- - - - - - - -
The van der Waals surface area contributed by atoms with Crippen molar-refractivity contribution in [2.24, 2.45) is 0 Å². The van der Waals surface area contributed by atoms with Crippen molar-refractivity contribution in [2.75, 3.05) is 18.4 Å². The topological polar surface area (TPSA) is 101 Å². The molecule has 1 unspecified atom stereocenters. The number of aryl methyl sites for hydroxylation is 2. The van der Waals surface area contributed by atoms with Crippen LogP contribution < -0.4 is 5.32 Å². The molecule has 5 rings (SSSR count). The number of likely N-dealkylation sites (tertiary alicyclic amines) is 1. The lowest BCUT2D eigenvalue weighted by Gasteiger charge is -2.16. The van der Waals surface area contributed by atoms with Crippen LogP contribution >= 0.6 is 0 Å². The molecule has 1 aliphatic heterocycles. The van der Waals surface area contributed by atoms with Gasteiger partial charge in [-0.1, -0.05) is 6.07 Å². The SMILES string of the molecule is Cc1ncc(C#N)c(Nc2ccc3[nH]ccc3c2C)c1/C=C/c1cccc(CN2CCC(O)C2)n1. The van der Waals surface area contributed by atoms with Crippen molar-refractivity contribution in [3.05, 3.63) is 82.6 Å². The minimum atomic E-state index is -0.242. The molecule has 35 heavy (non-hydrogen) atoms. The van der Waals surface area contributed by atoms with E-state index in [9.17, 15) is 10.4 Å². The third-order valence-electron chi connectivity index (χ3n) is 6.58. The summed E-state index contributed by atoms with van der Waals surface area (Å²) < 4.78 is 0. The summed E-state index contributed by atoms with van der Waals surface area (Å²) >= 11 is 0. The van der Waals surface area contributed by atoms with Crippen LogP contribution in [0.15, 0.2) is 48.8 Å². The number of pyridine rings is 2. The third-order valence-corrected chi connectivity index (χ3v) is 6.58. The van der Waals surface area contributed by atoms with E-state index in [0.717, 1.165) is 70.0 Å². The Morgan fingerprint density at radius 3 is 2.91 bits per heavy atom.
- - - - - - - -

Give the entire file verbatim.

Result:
The van der Waals surface area contributed by atoms with Crippen molar-refractivity contribution in [2.24, 2.45) is 0 Å². The van der Waals surface area contributed by atoms with Crippen molar-refractivity contribution in [2.75, 3.05) is 18.4 Å². The topological polar surface area (TPSA) is 101 Å². The molecule has 1 unspecified atom stereocenters. The number of aryl methyl sites for hydroxylation is 2. The van der Waals surface area contributed by atoms with Crippen LogP contribution < -0.4 is 5.32 Å². The molecule has 5 rings (SSSR count). The number of likely N-dealkylation sites (tertiary alicyclic amines) is 1. The lowest BCUT2D eigenvalue weighted by Gasteiger charge is -2.16. The van der Waals surface area contributed by atoms with Crippen LogP contribution >= 0.6 is 0 Å². The molecule has 1 aliphatic heterocycles. The van der Waals surface area contributed by atoms with Gasteiger partial charge in [-0.1, -0.05) is 6.07 Å². The SMILES string of the molecule is Cc1ncc(C#N)c(Nc2ccc3[nH]ccc3c2C)c1/C=C/c1cccc(CN2CCC(O)C2)n1. The van der Waals surface area contributed by atoms with Crippen molar-refractivity contribution in [3.05, 3.63) is 82.6 Å². The minimum atomic E-state index is -0.242. The molecule has 35 heavy (non-hydrogen) atoms. The van der Waals surface area contributed by atoms with E-state index in [9.17, 15) is 10.4 Å². The third-order valence-electron chi connectivity index (χ3n) is 6.58. The summed E-state index contributed by atoms with van der Waals surface area (Å²) < 4.78 is 0. The summed E-state index contributed by atoms with van der Waals surface area (Å²) >= 11 is 0. The van der Waals surface area contributed by atoms with Crippen LogP contribution in [0.15, 0.2) is 48.8 Å². The number of pyridine rings is 2. The third-order valence-corrected chi connectivity index (χ3v) is 6.58. The van der Waals surface area contributed by atoms with E-state index in [0.717, 1.165) is 70.0 Å². The Morgan fingerprint density at radius 3 is 2.91 bits per heavy atom.